Business World, 11 September 2013


In Philippine politics, one needs a lead time of at least two years to adequately prepare for a presidential run. Some prepare for it for most of their adult life. This lesson was not missed by Budget Secretary Butch Abad, the de facto president of the ruling Liberal Party. A reading of the 2014 President’s Budget unmistakably shows that the party in power is gearing up for the 2016 presidential race.

Mr. Abad knows the importance of the 2014 and 2015 President’s Budgets for increasing the chances of victory for the LP presidential candidate in 2016. The passage of the 2016 President’s Budget is iffy as political partisanship heats up in 2015, if not earlier.

Here are some signs that the budget is prepared to favor the ruling party. First, the 2014 budget for the Department of Interior and Local Government (DILG) is loaded. The DILG is headed by the LP likely presidential candidate in 2016. I estimate, conservatively, that the DILG budget contained some 6.9-billion discretionary spending or “pork” for some.

DILG’s major mandate is the maintenance of peace and order. The DILG’s influence over local officials is grossly exaggerated. As envisioned in the Local Government Code of 1991, the power of the DILG Secretary over local government units (LGUs) is mainly supervisory, not control.

Here’s the brutal truth: an effectively decentralized government setup is consistent with a weak DILG Secretary. The more controlling the center, the less autonomous the LGUs.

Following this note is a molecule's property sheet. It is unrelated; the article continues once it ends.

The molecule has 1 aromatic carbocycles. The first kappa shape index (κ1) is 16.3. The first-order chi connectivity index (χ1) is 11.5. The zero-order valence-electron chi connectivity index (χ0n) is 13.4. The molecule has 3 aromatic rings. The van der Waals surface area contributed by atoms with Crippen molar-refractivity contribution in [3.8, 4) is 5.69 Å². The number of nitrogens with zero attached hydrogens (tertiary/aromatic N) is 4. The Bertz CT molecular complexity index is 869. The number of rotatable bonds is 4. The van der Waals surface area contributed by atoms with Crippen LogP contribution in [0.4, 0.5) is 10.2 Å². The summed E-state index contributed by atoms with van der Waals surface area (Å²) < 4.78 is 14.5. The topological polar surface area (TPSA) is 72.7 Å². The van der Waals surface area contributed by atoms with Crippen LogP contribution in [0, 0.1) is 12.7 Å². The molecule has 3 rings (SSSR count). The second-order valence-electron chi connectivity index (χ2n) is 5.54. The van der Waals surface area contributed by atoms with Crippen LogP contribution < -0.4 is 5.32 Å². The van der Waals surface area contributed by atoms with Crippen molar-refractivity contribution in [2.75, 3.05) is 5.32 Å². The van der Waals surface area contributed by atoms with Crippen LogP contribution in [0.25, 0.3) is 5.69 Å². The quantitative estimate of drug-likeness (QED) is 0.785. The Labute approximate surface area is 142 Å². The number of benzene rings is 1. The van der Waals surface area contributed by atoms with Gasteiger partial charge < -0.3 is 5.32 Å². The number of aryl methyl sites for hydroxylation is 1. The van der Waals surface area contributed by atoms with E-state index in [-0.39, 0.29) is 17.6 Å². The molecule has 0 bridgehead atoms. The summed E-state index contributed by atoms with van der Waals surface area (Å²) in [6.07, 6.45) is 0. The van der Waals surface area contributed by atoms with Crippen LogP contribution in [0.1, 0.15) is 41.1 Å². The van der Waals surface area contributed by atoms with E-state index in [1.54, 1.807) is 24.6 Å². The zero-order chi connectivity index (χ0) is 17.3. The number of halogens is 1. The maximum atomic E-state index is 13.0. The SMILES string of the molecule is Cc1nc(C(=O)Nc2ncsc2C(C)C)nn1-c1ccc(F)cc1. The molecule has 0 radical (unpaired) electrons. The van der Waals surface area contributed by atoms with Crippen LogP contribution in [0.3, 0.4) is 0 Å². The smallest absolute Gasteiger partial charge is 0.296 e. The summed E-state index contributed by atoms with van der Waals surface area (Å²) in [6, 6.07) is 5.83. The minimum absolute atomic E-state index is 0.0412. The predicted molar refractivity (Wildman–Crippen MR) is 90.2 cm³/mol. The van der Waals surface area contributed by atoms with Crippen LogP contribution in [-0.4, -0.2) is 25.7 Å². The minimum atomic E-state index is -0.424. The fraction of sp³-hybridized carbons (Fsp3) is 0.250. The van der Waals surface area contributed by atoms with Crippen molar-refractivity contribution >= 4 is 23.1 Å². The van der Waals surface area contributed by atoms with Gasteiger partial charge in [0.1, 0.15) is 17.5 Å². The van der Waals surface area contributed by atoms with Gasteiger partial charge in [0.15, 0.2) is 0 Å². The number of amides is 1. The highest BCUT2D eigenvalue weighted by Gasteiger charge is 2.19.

In 2014, LGUs have access to the 341.5-billion Internal Revenue Allotment. If the desire is to make LGUs observe the “hard-budget” constraint, then they should be left alone and live within their means.

What then is the justification for the half-a-billion “Performance-Based Challenge Fund for Local Government Units?” Nothing. Except, perhaps, for the DILG Secretary to play the role of a mini-god.

What’s DILG’s business implementing the 2.2-billion potable water supply project? That’s better left with either the Department of Public Works and Highways or the Department of Health.

What’s DILG’s business managing the 1.2-billion program for informal settler families (ISF) in dangerous areas? That’s better left to the National Housing Authority in coordination with the Department of Environment and Natural Resources.

Second, Mr. Abad has initiated the Bottom-up Budgeting (BuB) approach. It may prove useful to improve local governance. But its relevance to national budgeting is likely to be counter-productive. Didn’t we elect our representatives to decide in our behalf? Why leave decision-making to a bunch of NGOs whom the Department of Budget and Management has hand-picked? How can one choose the appropriate NGOs out of the 60,000 NGOs in the Philippines?

The BuB approach started at 8.4 billion in 2013 but has ballooned to 20 billion in 2014. The amount is intended for various LGU projects, and is scattered in select departments, the bulk of which, about half, goes to the Department of Agriculture (DA).

But isn’t the DA the source of a lot of corrupt-laden, non-transparent, sometimes “ghost” projects?

If not nipped in the bud, this 20-billion BuB projects could easily multiply many times over in 2015.

Third, even if the BuB amount were not increased in the President’s Budget, there is nothing that will prevent President Aquino from expanding the same, many times over, through the presidential power of augmentation. Such power has been used and abused by the previous administration. Do you think such abuses have not been committed by the present administration? Think again.

Here’s one incontrovertible proof that such abuses have continued: while the appropriation for Financial Subsidy to Local Government Units was only 200 million in 2012, actual disbursement was 2.936 billion. Actual spending zoomed 15 times what Congress authorized the President to spend! Incredible but true. And this is not an isolated case.

Eat your heart out, Vice-President Binay!